The use of advanced composite materials in aircraft has drastically increased over the last 2 decades and is now including the production of safety critical parts. Composites suffer from defects, which are considerably different from those found in traditional aerospace materials.
Similarly, Non-Destructive Testing (NDT) inspection techniques required to detect these defects will vary considerably from traditional methods, as the material is of inhomogeneous structure.
The project's objectives have been:
- To develop NDT techniques and sensor systems, which will detect composite specific defects.
- To conduct inspection faster and more accurately by automating NDT techniques and eliminating operator subjectivity. This will enhance safety and increase aircraft availability leading to reduced cost.
- To deliver NDT techniques that have been validated in their individual areas of intended use.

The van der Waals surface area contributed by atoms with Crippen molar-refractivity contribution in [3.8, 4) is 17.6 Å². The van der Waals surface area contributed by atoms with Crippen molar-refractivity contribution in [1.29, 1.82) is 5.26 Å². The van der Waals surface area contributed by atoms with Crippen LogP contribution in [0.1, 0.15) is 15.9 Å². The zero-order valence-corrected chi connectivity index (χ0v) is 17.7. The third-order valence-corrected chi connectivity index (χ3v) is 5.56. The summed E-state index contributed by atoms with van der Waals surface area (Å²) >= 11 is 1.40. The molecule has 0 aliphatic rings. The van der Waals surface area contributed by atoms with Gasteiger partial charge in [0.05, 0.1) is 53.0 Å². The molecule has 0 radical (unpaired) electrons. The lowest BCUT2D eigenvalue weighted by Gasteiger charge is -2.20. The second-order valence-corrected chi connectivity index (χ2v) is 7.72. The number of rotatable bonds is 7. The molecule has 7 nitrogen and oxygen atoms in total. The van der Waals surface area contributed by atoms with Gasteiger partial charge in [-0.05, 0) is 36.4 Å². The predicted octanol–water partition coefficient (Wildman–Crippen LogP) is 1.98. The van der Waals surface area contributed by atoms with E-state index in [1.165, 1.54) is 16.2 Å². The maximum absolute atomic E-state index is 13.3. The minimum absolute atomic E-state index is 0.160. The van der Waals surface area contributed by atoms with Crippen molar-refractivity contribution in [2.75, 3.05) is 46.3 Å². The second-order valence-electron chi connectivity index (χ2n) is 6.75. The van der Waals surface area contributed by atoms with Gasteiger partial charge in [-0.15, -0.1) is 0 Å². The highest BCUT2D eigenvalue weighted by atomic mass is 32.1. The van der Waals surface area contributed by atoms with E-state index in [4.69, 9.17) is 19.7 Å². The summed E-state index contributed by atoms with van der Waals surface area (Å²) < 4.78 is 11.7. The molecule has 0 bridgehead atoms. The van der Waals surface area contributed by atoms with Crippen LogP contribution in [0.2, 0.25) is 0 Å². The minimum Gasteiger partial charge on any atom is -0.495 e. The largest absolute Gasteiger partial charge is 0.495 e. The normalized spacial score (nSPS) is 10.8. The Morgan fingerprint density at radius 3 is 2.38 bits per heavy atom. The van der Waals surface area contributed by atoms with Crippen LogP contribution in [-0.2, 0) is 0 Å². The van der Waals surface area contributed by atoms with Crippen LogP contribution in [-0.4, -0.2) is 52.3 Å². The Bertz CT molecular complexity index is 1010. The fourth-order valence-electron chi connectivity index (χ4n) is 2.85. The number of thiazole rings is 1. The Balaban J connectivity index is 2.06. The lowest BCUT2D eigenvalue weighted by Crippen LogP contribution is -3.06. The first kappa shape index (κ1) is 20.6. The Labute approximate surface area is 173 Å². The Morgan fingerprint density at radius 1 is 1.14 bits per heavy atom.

- To increase accuracy, leading to an increased 'Probability of Detection' at a higher confidence level, and to increase safety and reduce instances of catastrophic failure.
The consortium proposes to develop new and novel NDT techniques, sensors and systems for the inspection of advanced composites in aircraft. They are based on ultrasonic (phase array, acoustic camera and air-coupled), X-ray, thermography, resonance and laser shearography NDT methods.
The project will develop a suite of NDT sensors and techniques capable of delivering solutions to the total inspection requirements of the aerospace composite industry.